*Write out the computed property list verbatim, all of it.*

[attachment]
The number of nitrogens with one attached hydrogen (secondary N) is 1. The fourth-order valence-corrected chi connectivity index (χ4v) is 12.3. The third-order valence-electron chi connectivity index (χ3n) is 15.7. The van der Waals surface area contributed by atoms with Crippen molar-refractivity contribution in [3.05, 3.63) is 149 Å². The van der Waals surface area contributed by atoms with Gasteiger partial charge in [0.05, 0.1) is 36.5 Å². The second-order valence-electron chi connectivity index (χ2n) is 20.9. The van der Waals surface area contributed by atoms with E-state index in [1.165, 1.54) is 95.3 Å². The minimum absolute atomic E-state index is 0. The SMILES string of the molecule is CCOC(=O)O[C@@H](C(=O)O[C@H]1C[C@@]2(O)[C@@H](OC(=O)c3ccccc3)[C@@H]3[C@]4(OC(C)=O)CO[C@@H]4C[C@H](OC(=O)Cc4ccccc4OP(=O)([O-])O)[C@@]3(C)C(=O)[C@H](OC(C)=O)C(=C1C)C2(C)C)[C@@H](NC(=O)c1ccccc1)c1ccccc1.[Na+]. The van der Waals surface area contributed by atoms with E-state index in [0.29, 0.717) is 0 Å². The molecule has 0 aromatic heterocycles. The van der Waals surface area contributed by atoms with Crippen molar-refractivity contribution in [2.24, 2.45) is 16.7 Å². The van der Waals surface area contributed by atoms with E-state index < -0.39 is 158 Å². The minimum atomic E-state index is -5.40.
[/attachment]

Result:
The number of nitrogens with one attached hydrogen (secondary N) is 1. The fourth-order valence-corrected chi connectivity index (χ4v) is 12.3. The third-order valence-electron chi connectivity index (χ3n) is 15.7. The van der Waals surface area contributed by atoms with Crippen molar-refractivity contribution in [3.05, 3.63) is 149 Å². The van der Waals surface area contributed by atoms with Gasteiger partial charge in [0.05, 0.1) is 36.5 Å². The second-order valence-electron chi connectivity index (χ2n) is 20.9. The van der Waals surface area contributed by atoms with E-state index in [1.165, 1.54) is 95.3 Å². The minimum absolute atomic E-state index is 0. The SMILES string of the molecule is CCOC(=O)O[C@@H](C(=O)O[C@H]1C[C@@]2(O)[C@@H](OC(=O)c3ccccc3)[C@@H]3[C@]4(OC(C)=O)CO[C@@H]4C[C@H](OC(=O)Cc4ccccc4OP(=O)([O-])O)[C@@]3(C)C(=O)[C@H](OC(C)=O)C(=C1C)C2(C)C)[C@@H](NC(=O)c1ccccc1)c1ccccc1.[Na+]. The van der Waals surface area contributed by atoms with E-state index in [0.29, 0.717) is 0 Å². The molecule has 0 aromatic heterocycles. The van der Waals surface area contributed by atoms with Crippen molar-refractivity contribution in [2.24, 2.45) is 16.7 Å². The van der Waals surface area contributed by atoms with E-state index < -0.39 is 158 Å². The minimum atomic E-state index is -5.40.